A Treasure Hidden in “the Middle of Nowhere”

by Sr. María José Sousa

Towards the end of my sophomore year of high school, I shared with my friends that I was going to travel to Milwaukee, Wisconsin, for part of my summer vacation. My friends looked at me skeptically and asked, “Milwaukee? What’s there to do in the ‘middle of nowhere’?”

Yes, to many people outside of the Midwest, a destination like Milwaukee sounds a little less than exciting – perhaps with the exception of some cheese, sausage, or beer lovers…

But for Schoenstatters, the word Milwaukee opens up a whole world.

Why Milwaukee?

Our founder, Father Joseph Kentenich, lived in Milwaukee for almost fourteen years (1951-1965). These were difficult years because he had been exiled from Schoenstatt and could not work for the movement he had been called by God to found.

The Milwaukee years, as we call them, were indeed a time of testing for the Schoenstatt Family, but also a time of great fruitfulness. So, visiting the places in which our founder lived and worked for so many years and hearing the testimonies of those who experienced his outstanding fatherly charism, inspires people to discover God’s loving hand not only behind this challenging part of the history of our movement, but also behind the incomprehensibilities of their own personal lives.

For years, our sisters stationed in Wisconsin have welcomed pilgrims from all over the world who wish to discover the traces of our founder and to let the historically significant places speak for themselves.

Setting out on Pilgrimage from Florida to Milwaukee

Such a longing was what moved twenty-nine families living in Florida to spend their Labor Day weekend in Wisconsin this year. So, from September 3 to 5, our sisters welcomed with great joy the ninety-seven pilgrims (29 couples, and 39 children and youth ages 1-23) to our International Schoenstatt Center in Waukesha.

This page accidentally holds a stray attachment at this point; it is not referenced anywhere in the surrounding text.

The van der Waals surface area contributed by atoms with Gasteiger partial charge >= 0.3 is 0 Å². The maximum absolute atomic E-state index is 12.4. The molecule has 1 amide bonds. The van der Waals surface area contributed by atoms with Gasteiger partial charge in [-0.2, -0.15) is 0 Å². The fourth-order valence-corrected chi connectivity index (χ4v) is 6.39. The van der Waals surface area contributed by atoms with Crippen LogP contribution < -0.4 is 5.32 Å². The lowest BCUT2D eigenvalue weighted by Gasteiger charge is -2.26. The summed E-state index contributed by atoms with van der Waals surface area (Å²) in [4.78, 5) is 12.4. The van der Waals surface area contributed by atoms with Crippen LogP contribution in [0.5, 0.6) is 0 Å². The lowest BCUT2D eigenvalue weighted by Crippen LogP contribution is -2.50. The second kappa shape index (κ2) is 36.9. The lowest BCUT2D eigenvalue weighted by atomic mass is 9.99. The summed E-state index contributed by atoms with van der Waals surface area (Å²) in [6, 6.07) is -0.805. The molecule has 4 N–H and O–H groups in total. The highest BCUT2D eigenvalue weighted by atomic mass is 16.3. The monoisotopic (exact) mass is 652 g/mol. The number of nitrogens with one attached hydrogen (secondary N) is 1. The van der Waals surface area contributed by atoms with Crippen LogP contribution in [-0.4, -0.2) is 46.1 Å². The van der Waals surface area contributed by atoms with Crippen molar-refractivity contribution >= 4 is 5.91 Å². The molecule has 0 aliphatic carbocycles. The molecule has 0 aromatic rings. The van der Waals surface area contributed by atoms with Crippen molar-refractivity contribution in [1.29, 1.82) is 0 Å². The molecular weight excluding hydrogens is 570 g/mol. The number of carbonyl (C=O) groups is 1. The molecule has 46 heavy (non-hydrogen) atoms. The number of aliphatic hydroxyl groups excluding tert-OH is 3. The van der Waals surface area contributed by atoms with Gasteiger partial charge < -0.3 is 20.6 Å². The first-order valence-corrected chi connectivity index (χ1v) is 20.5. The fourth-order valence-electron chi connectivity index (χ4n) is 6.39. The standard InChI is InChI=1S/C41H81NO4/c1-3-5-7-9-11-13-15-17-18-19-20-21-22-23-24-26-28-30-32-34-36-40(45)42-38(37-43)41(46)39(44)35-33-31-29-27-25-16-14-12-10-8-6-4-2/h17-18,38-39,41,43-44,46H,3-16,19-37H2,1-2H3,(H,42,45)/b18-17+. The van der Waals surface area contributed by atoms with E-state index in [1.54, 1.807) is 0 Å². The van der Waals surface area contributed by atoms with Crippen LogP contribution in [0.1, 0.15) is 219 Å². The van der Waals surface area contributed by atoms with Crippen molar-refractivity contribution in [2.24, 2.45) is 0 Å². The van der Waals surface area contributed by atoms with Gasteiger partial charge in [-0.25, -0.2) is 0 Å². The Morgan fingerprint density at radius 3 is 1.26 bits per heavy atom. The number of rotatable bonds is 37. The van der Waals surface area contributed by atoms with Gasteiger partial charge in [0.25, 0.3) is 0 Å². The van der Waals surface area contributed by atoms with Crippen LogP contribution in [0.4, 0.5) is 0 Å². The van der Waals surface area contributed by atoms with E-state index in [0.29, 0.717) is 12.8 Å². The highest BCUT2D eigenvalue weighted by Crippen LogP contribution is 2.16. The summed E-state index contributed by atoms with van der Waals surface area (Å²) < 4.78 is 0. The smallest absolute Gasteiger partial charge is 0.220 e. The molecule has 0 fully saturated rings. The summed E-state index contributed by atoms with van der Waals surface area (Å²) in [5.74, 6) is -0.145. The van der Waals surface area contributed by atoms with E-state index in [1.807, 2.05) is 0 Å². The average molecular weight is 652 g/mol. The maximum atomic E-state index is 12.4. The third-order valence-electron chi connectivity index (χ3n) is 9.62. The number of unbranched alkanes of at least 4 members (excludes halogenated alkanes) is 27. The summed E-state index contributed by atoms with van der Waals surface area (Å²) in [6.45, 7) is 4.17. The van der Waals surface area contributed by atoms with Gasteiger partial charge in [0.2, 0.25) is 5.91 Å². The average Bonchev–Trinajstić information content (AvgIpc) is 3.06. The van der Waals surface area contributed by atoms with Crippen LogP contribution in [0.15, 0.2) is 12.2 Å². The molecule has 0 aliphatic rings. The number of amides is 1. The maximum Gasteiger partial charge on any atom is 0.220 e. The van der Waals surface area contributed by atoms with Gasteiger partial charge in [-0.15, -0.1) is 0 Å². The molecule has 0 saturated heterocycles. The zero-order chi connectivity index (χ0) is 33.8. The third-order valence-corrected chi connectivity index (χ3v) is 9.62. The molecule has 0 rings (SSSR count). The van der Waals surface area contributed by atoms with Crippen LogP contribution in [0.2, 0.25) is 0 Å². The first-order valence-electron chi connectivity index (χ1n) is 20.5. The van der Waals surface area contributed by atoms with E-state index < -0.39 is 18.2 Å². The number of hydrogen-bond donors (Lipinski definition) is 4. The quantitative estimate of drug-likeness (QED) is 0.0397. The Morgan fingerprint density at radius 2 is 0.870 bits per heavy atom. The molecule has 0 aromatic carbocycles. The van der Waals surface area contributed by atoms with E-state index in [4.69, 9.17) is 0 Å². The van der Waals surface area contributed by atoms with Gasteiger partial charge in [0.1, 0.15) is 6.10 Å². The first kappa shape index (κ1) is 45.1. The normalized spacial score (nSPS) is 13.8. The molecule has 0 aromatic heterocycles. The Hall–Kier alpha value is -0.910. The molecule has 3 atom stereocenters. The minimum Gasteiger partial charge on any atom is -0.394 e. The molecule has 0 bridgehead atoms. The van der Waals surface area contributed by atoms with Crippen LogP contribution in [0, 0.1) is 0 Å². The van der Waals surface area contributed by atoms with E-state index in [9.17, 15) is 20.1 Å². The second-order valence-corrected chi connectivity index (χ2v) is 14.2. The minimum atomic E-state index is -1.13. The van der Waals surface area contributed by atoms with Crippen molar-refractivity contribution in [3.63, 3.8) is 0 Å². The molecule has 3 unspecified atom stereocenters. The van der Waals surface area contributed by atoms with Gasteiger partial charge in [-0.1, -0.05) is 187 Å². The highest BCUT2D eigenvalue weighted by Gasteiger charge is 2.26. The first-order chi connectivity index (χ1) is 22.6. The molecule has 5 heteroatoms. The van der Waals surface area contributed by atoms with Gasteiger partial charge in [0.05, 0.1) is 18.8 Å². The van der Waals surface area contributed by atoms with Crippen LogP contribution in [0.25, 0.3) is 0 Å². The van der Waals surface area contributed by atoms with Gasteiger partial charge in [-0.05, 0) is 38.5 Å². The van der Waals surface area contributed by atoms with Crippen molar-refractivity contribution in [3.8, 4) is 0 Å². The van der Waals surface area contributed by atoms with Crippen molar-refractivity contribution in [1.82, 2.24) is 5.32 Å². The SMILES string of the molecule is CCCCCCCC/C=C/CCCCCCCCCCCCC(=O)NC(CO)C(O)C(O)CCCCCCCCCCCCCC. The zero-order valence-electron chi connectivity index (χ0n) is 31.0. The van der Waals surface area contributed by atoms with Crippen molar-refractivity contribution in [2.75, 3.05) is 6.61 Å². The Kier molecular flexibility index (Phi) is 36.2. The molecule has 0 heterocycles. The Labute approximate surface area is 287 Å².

It was a weekend filled with many natural and supernatural joys. Although two days seemed like a very short time to pass on the richness of our historical places, the pilgrims received with open hearts everything that was offered to them: talks, reflections, tours of our places, testimonies from people who experienced our founder here in the USA, a visit to the Exile Shrine and Movement House in Milwaukee, walks around our land, a family cook-out in our backyard, games of Frisbee and capture-the-flag, holy Mass, adoration, and even a ping-pong tournament during our family night!

The family atmosphere made the graces of the shrine very tangible. And all were grateful for the opportunity to take a break from their hectic lives in Miami and experience: “It is good for us to be here.”

It Was Worth it …

Certainly, spending Labor Day weekend in “Milwaukee” might not have been the most popular option for these families, but the experience of grace made it all worth it! They left with filled hearts and renewed spirits, and with the longing to share with others back home all they had received. Above all, they left convinced of the greatness of our Schoenstatt mission and the fruitfulness of our MTA from her shrines. The life of our founder – the exemplary way in which he carried the crosses which Divine Providence permitted him, the way in which he educated others with great fatherly love and concern, and his great love for God and our MTA – inspired young and old to place themselves once more into Mary’s hands as her instruments for the renewal of the world, in Christ.

God often speaks through the silence of the ordinary. Gratefully, we can attest to the fact that these families discovered a great treasure hidden in “the middle of nowhere.”